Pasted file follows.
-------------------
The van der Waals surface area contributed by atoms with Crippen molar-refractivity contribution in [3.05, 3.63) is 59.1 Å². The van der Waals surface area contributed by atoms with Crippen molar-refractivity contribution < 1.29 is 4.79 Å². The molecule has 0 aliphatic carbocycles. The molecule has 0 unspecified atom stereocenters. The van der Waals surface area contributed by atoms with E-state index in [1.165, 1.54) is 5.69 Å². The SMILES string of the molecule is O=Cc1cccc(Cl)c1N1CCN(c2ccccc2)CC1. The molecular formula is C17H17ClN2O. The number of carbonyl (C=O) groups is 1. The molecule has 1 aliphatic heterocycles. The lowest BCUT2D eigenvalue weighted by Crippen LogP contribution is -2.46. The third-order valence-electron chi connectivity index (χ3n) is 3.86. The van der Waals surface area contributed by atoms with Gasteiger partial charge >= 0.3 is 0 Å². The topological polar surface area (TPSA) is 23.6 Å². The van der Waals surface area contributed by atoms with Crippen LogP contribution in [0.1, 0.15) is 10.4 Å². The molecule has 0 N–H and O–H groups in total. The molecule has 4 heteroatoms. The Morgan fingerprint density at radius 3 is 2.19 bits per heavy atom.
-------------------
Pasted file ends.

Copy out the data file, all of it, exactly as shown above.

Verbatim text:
The van der Waals surface area contributed by atoms with Crippen molar-refractivity contribution in [3.05, 3.63) is 59.1 Å². The van der Waals surface area contributed by atoms with Crippen molar-refractivity contribution < 1.29 is 4.79 Å². The molecule has 0 aliphatic carbocycles. The molecule has 0 unspecified atom stereocenters. The van der Waals surface area contributed by atoms with E-state index in [1.165, 1.54) is 5.69 Å². The SMILES string of the molecule is O=Cc1cccc(Cl)c1N1CCN(c2ccccc2)CC1. The molecular formula is C17H17ClN2O. The number of carbonyl (C=O) groups is 1. The molecule has 1 aliphatic heterocycles. The lowest BCUT2D eigenvalue weighted by Crippen LogP contribution is -2.46. The third-order valence-electron chi connectivity index (χ3n) is 3.86. The van der Waals surface area contributed by atoms with Gasteiger partial charge >= 0.3 is 0 Å². The topological polar surface area (TPSA) is 23.6 Å². The van der Waals surface area contributed by atoms with Crippen LogP contribution in [0.1, 0.15) is 10.4 Å². The molecule has 0 N–H and O–H groups in total. The molecule has 4 heteroatoms. The Morgan fingerprint density at radius 3 is 2.19 bits per heavy atom.